Today is International Digital Wellness Day.
If you don’t know what that’s celebrating, you’re not alone.
“Digital Wellness” sounds like it should be about using digital technology to make yourself well—like wearing a Fitbit or using a meditation app—but that’s not quite the whole story.
Digital Wellness isn’t just about using tech to make yourself well, but also preventing tech from making you unwell.
It’s about maintaining wellness while living in a digital age—one in which our lives are deeply immersed in technology and every tool we use can be harmful or helpful (or both at once!) depending on our intention and behavior while using it.
It’s also the new focus of my 20-year-old consulting business—a shift I’ve made slowly over the past few years after being an early adopter and cheerleader for emerging tech and then experiencing and studying its effects in my own life, the lives of others, and the industries in which I’ve worked.
The Wellness Wheel
To understand Digital Wellness, it might be helpful to first simply define “wellness,” which is having fulfillment, health, and balance within and between different aspects of your life, like your body, your job, your relationships, your home, etc. Picture it this way…
Digital technology can play a role in any/all of these overlapping circles, sometimes contributing to a sense of ease, flourishing, and happiness, OR a sense of harm, struggle, and unhappiness.
Digital wellness then is about assessing the impact of digital technology in each circle and making intentional shifts and boundaries in your exposure to or usage of that technology in order to achieve better wellness in your life as a whole.
The Spectrum of Digital Wellness
Still unclear? Consider the following examples of how digital technology can simultaneously negatively and positively effect your own Wellness Wheel…
|Digital tools can help us monitor, improve, or change our overall physical health.||Use of digital tools can also lead to injuries like back pain, “tech neck,” and eye strain, as well as memory problems and cognitive impairments.|
|Digital tools can help us connect with our community, build relationships, maintain social bonds, and affect societal change.||Digital tools can also lead to isolation and/or tribalism, which can damage relationships, social connections, or societal cohesion.|
|Digital tools can help us better track and manage our finances, budgets, or investments as well as conduct business transactions.||Digital tools are also subject to security issues that can damage our finances such as hacking, identity theft, phishing attacks, and fraud.|
|Digital tools can help us access worship communities, enable us to discover art, beauty, and joy (which feeds the spirit), or connect with the great wisdom teachers of our times.||Digital tools can also cause us to disconnect from the people around us and even our own humanity, sometimes even leading to addictive behaviors that further isolate and drain our spirit.|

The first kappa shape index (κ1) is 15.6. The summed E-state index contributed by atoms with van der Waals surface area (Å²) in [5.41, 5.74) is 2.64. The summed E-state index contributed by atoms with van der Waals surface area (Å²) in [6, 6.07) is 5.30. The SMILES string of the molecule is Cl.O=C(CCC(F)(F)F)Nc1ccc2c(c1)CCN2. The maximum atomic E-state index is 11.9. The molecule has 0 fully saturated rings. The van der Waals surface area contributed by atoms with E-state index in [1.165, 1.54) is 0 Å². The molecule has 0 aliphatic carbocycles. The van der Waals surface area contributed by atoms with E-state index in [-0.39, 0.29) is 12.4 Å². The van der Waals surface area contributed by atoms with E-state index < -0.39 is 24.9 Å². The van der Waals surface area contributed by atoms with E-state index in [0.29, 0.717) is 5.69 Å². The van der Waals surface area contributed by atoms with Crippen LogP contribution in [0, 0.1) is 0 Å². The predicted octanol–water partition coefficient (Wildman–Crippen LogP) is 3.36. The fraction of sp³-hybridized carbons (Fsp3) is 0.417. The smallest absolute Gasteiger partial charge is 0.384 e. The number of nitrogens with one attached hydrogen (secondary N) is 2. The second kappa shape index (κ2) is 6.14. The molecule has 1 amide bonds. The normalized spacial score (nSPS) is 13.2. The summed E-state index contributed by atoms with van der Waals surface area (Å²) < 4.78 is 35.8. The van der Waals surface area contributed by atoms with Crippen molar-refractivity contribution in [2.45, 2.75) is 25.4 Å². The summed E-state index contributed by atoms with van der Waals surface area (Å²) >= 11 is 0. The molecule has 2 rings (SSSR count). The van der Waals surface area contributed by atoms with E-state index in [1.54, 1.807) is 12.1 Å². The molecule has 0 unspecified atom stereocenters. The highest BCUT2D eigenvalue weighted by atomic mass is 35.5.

|Digital tools play a key role in many occupations, helping us increase productivity, achieve professional goals, build careers, and stimulate economies.||Digital tools also can lead to more workplace distraction, blurred boundaries between work and home life, and less time/brain space for high quality, deep focused work.|
|Digital tools can help us monitor, improve, or change our overall level of mental and emotional health.||Digital tools can also expose us to trolls, cyberbullies, triggering content, or toxic people that can harm our mental and emotional health.|
|Digital tools can be used to educate our minds, stimulate our intellects and creativity, and improve our world.||Digital tools can also be used to simply comfort and cocoon us so we can escape the world, as well as to spread disinformation and misinformation that sows confusion and discontent.|
|Digital tools can be used to improve our work and home environments, increasing our comfort, security, and productivity.||Digital tools have also created an epidemic of e-waste that harms our planet and can negatively impact our health and homes.|
What’s your level of Digital Wellness?
As you can see, no one piece of digital technology is good or bad. No one piece of digital technology can make us well or unwell.
It all exists in a spectrum.
Understanding that spectrum and how it looks for you, making boundaries to accentuate positive effects and eliminate negative ones, is the current focus of my work.
My goal is to help companies and individuals be more mindful about Digital Wellness and guide them in setting intentions, making plans, and drawing/maintaining boundaries to improve their overall health, happiness, and productivity so they can achieve their goals.
There’s lots to cover within this emerging field—digital literacy, wellness tech, multitasking vs flow work states, social capital, technoference, mindfulness, digital safety for kids, corporate digital culture—if you’d like to stay in the loop and learn more, or want information on my new service offerings, please join my email list.
Photo credits (all on Unsplash): Daniel Fazio, Mollie Sivaram, Chris Montgomery, Clay Banks, Mika Baumeister, Sebastian Scholz (Nuki), John Cameron, Markus Spiske, Solen Feyissa, Christina @ wocintechchat.com, Sydney Sims, Titania Jordan, Hero Images for Kingsland
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